One of the biggest surprises in the standings after roughly 20% of the season is in the books is the Cincinnati Reds. This past week after winning the series against the Cardinals, the Reds found themselves in first place. Considering the team hasn't had a winning record since 2000, this is quite a surprise. So the Fan's objective with this post is to figure out what makes them so good and pinpoint why they have been so successful to date. After fussing around the numbers, it's no easy task.
Let's start with the offense. The Reds hit their fair share of homers. They are fourth in the National League in homers (out of 16 teams). And because of the homers, the Reds are sixth in the league in slugging percentage. That is good, but not jumping off the page. But there is nothing dreamy about the rest of the offensive stats. They are eighth in batting average (middle of the pack), tenth in On Base Percentage (below middle of the pack), tenth in hits and eleventh in doubles. They have a centerfielder with a 70 OPS+ and a shortstop with an 80 OPS+. Despite all this, they are fifth in the league in runs scored, which means they somehow capitalize on their base runners. But really, the offense isn't anything special.
What about pitching? Only two of their starters are above 100 in ERA+ (Leake and Cueto). But in fairness, Arroyo and Bailey have stepped it up of late. The staff as a whole is 13th out of 16 in earned runs allowed. They are eighth in strikeouts and 11th in walks. The Reds are also 13th in homers allowed. Their closer, Francisco Cordero, has a 1.50 WHIP despite a high save total. So he makes it exciting. Massett has been blazing with 30 K's in 19+ innings, but he's also walked 10 and has given up 21 hits. Mike Lincoln and Danny Herrera have been effective as has Micah Owings in long relief (except for one outing which colors his stats). Then, of course, there is the amazing Arthur Rhodes who has been extraordinary. But again, over all, the pitching staff has been just ordinary.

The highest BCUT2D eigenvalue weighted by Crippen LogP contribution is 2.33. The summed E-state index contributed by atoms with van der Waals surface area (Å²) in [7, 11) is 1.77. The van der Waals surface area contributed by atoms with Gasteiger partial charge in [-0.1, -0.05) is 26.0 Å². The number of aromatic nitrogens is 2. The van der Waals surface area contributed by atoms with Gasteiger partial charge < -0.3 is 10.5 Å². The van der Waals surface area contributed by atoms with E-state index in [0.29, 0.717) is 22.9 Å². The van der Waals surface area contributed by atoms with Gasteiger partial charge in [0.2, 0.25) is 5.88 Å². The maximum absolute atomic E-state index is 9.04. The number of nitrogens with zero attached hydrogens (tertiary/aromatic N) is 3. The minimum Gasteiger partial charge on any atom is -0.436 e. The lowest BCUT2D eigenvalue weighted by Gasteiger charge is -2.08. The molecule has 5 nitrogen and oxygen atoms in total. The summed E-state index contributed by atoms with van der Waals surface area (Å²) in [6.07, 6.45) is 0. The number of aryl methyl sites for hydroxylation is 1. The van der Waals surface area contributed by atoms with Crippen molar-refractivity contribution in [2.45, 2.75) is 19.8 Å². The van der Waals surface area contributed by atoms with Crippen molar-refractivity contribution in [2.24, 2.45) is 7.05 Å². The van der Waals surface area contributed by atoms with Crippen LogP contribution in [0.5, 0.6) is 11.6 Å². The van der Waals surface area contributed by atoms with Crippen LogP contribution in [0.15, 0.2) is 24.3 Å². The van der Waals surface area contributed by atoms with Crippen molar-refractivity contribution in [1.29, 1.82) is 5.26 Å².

How about fielding? Votto is very good at first and is third in the majors in UZR at first. Phillips is also very good at second and is fifth in the majors. Orlando Cabrera has been in the middle of the major league pack for shortstops (which combined with his 80 OPS+ makes him a weakness) as has an aging Scott Rolen. Bruce has been very good in right and is seventh in the majors in UZR for that position. Stubbs has been an awful fielder in center to go along with his horrid bat and Johnny Gomes is dead last among all left fielders in UZR. Despite all this, the Reds lead the majors in fielding percentage. So they don't get to as much as they should, but they convert the outs on the balls they get to. But again, this isn't much to sneeze at.
What about Run Differential? They have scored 183 and allowed 181, which is spinning the wheels sort of stuff. Before Tuesday's game, they had a 22-16 record despite a Pythagorean expectation of 19-19, so they are beating the odds (much like the Angels have done for years). So what is it? What's going on here?
The Fan was determined to find that smoking gun, and maybe this is it: The Reds have put together a 9-5 record in one-run games and they are 4-0 in extra innings. And they are 16-10 within their division. Plus, they have an .965 OPS with two outs with runners in scoring position and an .860 OPS in high leverage situations. Perhaps we have finally stumbled on the answer. They are beating the teams they need to beat, they catch the ball and don't beat themselves and they win every extra inning game they play. They get the big hit when they need it. Got it!
What the Fan also gets is that it's a whole lot of fun to see the Cincinnati Reds on top of the division. How refreshing! Cincinnati has always been a great baseball town that supports its team no matter what. They have to be loving this, no?